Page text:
Obituary for Evans
Friday, August 28, 1981
Evans Cantrell, a California economics
executive who was a native of Portland, died of cancer
Sunday in a Long Beach, California hospital. He was 85.
Mr. Cantrell, a graduate of the University of
Oregon, operated his own financial consultant practice and
worked as controller and accountant for federal government
projects. He was vice president of Economic Resources
Development Co. in the Watts area of Los Angeles where he
was involved in the development of a large supermarket.
He made his permanent home in the San
Francisco-Oakland Bay area but was a frequent visitor to
Portland and traveled throughout the country. He had lived
in Long Beach for more than a year.
At the time of his death he was assisting in
the development of a 200-unit senior citizens project, which
will be renamed the Evans Cantrell Manor.
Mr. Cantrell had been a senior investigator
for a study of Housing and Urban Development programs,
senior investigator of the economic impact of the closure of
the Hollywood-Burbank airport, vice president of fiscal
administration for Pacific Consultants in Berkeley, director
of the American Technical Assistance Corp., and senior
management consultant of Cheechi & Co. in Washington, DC.
Funeral will be at 11 a.m. Friday in Downs
Memorial Church in Oakland, with burial in Richmond, Calif.
Evans Wayne Cantrell
May 15, 1926 – August 23, 1981
Evans was a dedicated and loving human
being. He was a devoted father and was an inspiration to
his family and friends.
Evans Cantrell, Vice President of the
Economic Resources Development Corporation, was born in
Portland, Oregon on May 15, 1926. He attended public
schools in the Portland area and received his Bachelor of
Arts Degree in Mathematics and Business Administration from
the University of Oregon. He received his Masters Degree in
Public Administration from Golden Gate University in San
Francisco. Evans further attended the United States Army
School in Finance; the University of California at Berkeley;
and Hastings Law School.
In his professional career, he was Assistant
Project Coordinator and Senior Financial Advisor of the Oak
Center Project in West Oakland; President of the Technical
Assistance and Management Corporation, an on-the-job
training program for low-income families; Director of the
American Technical Assistance Corporation to develop a
shopping center in Seattle, Washington; Project Director for
the Pacific Consultants in Berkeley, handling technical
assistance to cities and counties for the Housing and Urban
Development Block Grants; Vice President of Pacific
Consultants Fiscal Administration Division; Project Director
for the provision of technical assistance for Housing and
Urban Development Black Grant Funds in the city of Pacifica;
Senior Investigator for Housing and Urban Development funded
projects and their impact on utilization of tax increment
financing for taxing agencies.
Evans migrated to Long Beach, California to
become Vice President of the Economic Resources Development
Corporation. He was a member of the Board of Directors for
the Ella Fitzgerald Children’s Center. One of the most
recent projects that Evans was working on at the time of his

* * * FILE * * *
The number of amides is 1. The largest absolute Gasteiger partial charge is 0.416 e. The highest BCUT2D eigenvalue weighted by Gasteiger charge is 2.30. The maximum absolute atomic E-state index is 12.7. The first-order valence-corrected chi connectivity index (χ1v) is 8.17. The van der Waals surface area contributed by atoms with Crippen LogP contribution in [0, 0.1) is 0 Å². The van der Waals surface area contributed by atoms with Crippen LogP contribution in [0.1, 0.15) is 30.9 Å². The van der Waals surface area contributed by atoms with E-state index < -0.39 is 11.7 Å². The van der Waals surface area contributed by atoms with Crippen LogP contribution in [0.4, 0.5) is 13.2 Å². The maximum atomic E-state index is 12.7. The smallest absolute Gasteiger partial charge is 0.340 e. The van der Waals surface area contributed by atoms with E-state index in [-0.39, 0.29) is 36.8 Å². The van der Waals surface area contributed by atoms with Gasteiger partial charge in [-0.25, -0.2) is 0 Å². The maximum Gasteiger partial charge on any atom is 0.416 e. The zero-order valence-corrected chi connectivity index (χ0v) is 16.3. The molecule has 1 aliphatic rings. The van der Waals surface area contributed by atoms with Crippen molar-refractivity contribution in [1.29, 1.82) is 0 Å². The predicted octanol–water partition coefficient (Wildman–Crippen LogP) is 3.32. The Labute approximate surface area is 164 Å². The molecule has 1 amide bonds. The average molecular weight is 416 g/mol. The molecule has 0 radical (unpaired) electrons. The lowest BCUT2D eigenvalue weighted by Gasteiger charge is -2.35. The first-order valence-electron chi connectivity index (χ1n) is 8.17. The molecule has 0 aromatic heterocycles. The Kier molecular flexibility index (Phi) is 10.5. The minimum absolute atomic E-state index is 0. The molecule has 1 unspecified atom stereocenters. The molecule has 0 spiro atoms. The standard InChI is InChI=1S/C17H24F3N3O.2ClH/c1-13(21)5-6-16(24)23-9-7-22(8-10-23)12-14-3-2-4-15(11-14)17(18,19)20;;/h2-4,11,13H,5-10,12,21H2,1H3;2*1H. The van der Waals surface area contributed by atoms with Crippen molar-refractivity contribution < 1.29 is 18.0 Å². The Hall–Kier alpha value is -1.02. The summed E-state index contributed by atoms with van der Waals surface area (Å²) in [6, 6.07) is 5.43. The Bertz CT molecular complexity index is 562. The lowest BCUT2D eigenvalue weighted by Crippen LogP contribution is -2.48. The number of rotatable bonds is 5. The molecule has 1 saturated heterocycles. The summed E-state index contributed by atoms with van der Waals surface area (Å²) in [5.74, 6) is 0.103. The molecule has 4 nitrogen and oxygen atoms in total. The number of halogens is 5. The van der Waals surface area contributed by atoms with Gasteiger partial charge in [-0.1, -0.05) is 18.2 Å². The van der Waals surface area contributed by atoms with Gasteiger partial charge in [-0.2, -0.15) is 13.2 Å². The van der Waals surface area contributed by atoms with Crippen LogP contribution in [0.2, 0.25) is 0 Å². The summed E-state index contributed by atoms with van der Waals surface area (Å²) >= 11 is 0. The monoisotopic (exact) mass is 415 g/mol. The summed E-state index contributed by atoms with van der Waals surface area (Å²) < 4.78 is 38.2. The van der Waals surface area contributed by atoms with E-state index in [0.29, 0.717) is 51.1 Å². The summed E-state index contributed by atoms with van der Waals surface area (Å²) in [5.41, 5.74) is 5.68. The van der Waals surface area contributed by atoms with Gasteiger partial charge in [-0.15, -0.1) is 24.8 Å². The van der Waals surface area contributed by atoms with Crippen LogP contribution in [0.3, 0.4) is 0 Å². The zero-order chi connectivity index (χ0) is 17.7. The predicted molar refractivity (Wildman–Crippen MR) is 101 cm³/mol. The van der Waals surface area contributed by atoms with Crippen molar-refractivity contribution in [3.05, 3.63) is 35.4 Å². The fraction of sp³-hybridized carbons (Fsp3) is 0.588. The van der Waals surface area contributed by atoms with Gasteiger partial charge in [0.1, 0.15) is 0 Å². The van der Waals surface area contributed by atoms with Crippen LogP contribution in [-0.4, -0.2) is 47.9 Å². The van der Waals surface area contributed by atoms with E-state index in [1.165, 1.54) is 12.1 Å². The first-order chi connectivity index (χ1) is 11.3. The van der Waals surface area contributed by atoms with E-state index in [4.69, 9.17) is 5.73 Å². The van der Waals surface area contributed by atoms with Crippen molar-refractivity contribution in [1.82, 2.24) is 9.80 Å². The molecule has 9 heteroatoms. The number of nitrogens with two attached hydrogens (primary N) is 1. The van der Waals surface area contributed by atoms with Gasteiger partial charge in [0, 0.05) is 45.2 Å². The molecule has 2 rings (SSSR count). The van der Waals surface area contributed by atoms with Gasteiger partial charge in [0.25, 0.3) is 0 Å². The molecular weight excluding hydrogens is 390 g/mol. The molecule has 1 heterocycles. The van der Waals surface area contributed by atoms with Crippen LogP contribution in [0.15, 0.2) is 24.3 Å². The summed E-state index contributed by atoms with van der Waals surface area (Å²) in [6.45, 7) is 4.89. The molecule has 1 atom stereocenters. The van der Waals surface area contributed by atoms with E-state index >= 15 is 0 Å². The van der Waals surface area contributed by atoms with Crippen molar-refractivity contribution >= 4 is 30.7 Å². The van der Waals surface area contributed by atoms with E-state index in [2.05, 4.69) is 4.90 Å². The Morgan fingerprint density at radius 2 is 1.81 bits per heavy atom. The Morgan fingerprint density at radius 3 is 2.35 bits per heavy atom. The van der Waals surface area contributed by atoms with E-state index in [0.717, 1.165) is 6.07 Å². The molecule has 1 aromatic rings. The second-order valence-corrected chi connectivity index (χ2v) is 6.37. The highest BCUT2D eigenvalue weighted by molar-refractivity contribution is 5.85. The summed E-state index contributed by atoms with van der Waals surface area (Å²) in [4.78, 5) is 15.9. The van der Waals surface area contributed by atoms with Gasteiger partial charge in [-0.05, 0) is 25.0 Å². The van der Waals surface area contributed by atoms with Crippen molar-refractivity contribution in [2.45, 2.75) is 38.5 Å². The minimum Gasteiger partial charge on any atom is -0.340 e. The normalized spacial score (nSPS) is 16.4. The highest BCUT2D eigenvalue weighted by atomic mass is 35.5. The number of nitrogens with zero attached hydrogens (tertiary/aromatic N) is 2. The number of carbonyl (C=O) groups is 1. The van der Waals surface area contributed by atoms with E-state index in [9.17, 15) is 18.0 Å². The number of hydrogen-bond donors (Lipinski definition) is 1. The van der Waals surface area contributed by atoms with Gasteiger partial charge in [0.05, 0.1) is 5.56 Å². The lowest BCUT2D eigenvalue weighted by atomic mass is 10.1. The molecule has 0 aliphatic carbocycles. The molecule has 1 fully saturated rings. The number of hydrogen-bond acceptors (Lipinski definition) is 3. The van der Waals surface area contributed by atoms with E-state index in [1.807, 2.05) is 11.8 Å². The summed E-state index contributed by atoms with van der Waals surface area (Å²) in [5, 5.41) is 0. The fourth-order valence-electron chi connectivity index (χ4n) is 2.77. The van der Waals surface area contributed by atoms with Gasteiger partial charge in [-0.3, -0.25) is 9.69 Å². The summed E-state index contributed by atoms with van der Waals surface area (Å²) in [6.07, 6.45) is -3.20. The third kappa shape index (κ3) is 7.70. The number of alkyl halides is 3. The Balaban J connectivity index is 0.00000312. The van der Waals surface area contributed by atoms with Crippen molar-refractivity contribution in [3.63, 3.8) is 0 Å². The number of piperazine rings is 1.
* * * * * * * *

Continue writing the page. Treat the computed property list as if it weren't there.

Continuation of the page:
demise was the development of a shopping center in Watts,
California, and the development of a 200 unit senior
citizens center in California City which will now be named
the Evans Cantrell Manor.
Memorial contributions to the American Cancer
Society will be greatly appreciated.
MIRACLES MY BROTHER
When I was a little girl, I was the only
child in the neighborhood. My aunt told me to pray to God
for a little brother. I did pray hard, and very soon after,
arrived a tiny baby brother, EVANS, the first miracle in my
When Evans was 30 years old, he had a serious
accident. Holding his hand, and knowing that he was dying,
I prayed for another miracle – and God answered my prayer.
He spared Evans for 25 more glorious years – to live a full
and productive life, to be a wonderful father to five
beautiful children. Twenty-five years to be a living
inspiration to others, to set a high standard of perfection
and to assist many towards successful careers.
Once more, I found myself holding his hand
and praying, praying with the help of my father, my dear
cousins, the mother of his children, and a host of others,
praying for a third miracle. Praying for God to save him,
and once again, God answered my prayers, but in HIS own
way. HE gave Evans a peaceful death and near the end
granted him two days free of any pain, so that he could talk
about his philosophy of work and living. These were some of
“Remember, people have personal and human
needs. No matter how efficient they are, or how hard they
work to get the job done, they still have these personal
need. We want so many things, and we want to do so many
things and we won’t get all of them, but we have to get
some of them . . . the head man, or the boss, or
whatever you want to call him, must remember that the people
who are working, giving their talent and their loyalty to
the project, he must remember that those people are
In the workplace, people need recognition
for what they do – more than a paycheck. They need to
socialize with the chief, the man at the top to make sure
that every project succeeds. He should recognize them as
individuals and human.
It is not just salary and material things
. . . but things like “let’s get together and talk. Come
over and we’ll have some food and just enjoy ourselves.”
The head man shouldn’t just say ‘goodnight, see you
tomorrow’ and then go off to play golf or live his own life
and forget his staff until the next work day. That’s what I
mean Florence, people need to feel other people.”
My little miracle brother is gone now, but
his spirit is still very much alive and his deeds will keep
growing – like great redwood trees, if we believe in
ourselves the way he believed in himself.
Florence Cantrell May
Submitted by L. Kemp